- Real Touch (link is NSFW), introduced in 2009, is perhaps the most impressive of the teledildonic devices for men. Scott Rinaldo, project director for Real Touch, describes the toy as the first device “to do all the work for the guys. ” The Real Touch contains a myriad of motors to perform stroking and squeezing motions to match live input or pre-programmed patterns, synchronized with the action in Real Touch’s exclusive adult videos. The device also heats and lubricates itself, and can probably cook bacon, too. Their next project? Distributing “a thousand dildos for the military wives.”
- And now there’s Mojowijo, a set of paired vibrator attachments for the Wii remote control. The idea is that a couple would buy a pair of corresponding toy attachments for use with one another (toys are available for both male and female anatomy–pictured above). Using the Mojowijo software and a Bluetooth connection, the motions of one device are transformed into vibrations in the other. They are also Skype compatible, allowing for remote or long-distance play, complete with sound and video.
- For coverage of even more attempts at teledildonics, please see sex educator and blogger Violet Blue’s exploration of the teledildonic market (link NSFW).
So now you know more than you ever thought you would about remote sex technology! But despite their inherent entertainment value, are teledildonic devices feasible in the mainstream market? As with so many sexual behaviors, it boils down to a matter of acculturated attitudes and personal tastes.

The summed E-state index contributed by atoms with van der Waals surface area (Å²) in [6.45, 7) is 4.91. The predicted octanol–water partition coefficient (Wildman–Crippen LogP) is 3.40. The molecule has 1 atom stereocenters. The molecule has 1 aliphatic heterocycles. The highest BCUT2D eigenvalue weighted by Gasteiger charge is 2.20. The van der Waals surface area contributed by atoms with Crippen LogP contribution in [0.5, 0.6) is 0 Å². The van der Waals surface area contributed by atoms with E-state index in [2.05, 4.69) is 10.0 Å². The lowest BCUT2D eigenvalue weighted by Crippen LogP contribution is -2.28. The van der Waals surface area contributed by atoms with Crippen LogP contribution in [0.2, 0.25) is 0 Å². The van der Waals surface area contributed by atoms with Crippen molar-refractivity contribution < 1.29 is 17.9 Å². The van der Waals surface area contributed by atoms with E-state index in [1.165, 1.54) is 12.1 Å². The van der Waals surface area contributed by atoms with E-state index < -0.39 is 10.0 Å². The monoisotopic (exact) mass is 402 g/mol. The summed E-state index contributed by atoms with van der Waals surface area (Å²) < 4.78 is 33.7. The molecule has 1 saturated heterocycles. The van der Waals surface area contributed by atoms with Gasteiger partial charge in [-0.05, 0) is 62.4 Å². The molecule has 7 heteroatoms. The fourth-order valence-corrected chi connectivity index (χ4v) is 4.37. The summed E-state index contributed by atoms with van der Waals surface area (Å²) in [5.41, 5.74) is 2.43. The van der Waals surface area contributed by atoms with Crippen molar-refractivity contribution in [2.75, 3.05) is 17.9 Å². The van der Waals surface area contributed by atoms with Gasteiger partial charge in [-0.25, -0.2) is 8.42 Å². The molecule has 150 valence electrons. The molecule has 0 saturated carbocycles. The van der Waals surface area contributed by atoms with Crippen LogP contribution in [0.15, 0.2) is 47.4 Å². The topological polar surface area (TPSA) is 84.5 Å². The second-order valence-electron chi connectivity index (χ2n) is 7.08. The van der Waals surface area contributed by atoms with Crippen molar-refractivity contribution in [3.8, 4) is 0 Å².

Jeffrey and Shaowen Bardzell, who conduct human-computer interaction (HCI) research here at Indiana University, eloquently describe the market potential of teledildonics and digitally-enabled designer toys, saying, “The answer is not technology for technology’s sake, but rather innovations in ways that people seek, experience, and express themselves as sexual beings. Teledildonics has no long-term future as a hilarious gadget; its future is only assured when it becomes a worthy part of a sexual experience ecosystem.”
Julia Heiman, the director here at the Kinsey Institute, similarly prophesized in 2006: “What is very likely to be present before 2016 would be a multi-sensual experience of virtual sex. There is a possibility of developing erotic materials that would allow you to create a partner of certain dimensions and qualities.”
Carol Queen, sex educator and director of The Center for Sex and Culture, disagrees, saying “I do find that a world full of people getting it on with, you know, perfect gizmos instead of each other has some sort of a post-Orwellian kind of sense to it. I don’t really think most people are going to want this.”
What do you think? Are teledildonic devices on the road to the “mainstream” marketplace, or doomed to wander the halls of techno-obscurity? Whether you’re opening up a tab for a sex toy website right now, or you’re too confused to even speak: the fact is that despite the slow dissemination of this innovation, the concept of teledildonics is too ripe with possibilities for us to abandon it now.
Me? I’m holding out for the holodeck.
Burke Denning is an MPH student at Indiana University, and is currently interning at the Kinsey Institute. Her studies are centered around the promotion of holistic sexual health and education that seeks to improve quality of life, and expands beyond the prevention and treatment of disease, dysfunction and unintended pregnancy. She is also a former adult retail (sex toy store) clerk, and lectures at IU on the topics of sex toy typology, safety, and regulation.